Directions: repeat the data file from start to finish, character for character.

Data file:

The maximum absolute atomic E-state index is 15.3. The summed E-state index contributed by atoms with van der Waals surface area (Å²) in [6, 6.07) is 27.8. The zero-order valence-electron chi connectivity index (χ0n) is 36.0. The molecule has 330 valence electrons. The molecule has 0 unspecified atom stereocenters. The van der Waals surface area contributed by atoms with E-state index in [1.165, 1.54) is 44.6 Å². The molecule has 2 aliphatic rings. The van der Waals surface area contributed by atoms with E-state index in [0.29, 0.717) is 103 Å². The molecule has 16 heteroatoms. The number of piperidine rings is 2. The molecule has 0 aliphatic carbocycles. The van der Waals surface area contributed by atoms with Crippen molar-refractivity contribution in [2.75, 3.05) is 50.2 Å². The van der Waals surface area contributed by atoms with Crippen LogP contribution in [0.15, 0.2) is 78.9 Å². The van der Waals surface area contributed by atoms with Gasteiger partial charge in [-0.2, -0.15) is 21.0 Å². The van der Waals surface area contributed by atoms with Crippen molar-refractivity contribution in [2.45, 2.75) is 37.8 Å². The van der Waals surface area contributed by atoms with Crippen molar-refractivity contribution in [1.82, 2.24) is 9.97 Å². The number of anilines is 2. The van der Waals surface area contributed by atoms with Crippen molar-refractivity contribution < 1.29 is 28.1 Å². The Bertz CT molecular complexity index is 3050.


The maximum absolute atomic E-state index is 15.3. The summed E-state index contributed by atoms with van der Waals surface area (Å²) in [6, 6.07) is 27.8. The zero-order valence-electron chi connectivity index (χ0n) is 36.0. The molecule has 330 valence electrons. The molecule has 0 unspecified atom stereocenters. The van der Waals surface area contributed by atoms with E-state index in [1.165, 1.54) is 44.6 Å². The molecule has 2 aliphatic rings. The van der Waals surface area contributed by atoms with E-state index in [0.29, 0.717) is 103 Å². The molecule has 16 heteroatoms. The number of piperidine rings is 2. The molecule has 0 aliphatic carbocycles. The van der Waals surface area contributed by atoms with Crippen molar-refractivity contribution in [2.75, 3.05) is 50.2 Å². The van der Waals surface area contributed by atoms with Crippen LogP contribution in [0.15, 0.2) is 78.9 Å². The van der Waals surface area contributed by atoms with Gasteiger partial charge in [-0.2, -0.15) is 21.0 Å². The van der Waals surface area contributed by atoms with Crippen molar-refractivity contribution in [2.45, 2.75) is 37.8 Å². The van der Waals surface area contributed by atoms with Crippen molar-refractivity contribution in [1.82, 2.24) is 9.97 Å². The number of anilines is 2. The van der Waals surface area contributed by atoms with Crippen molar-refractivity contribution < 1.29 is 28.1 Å². The Bertz CT molecular complexity index is 3050.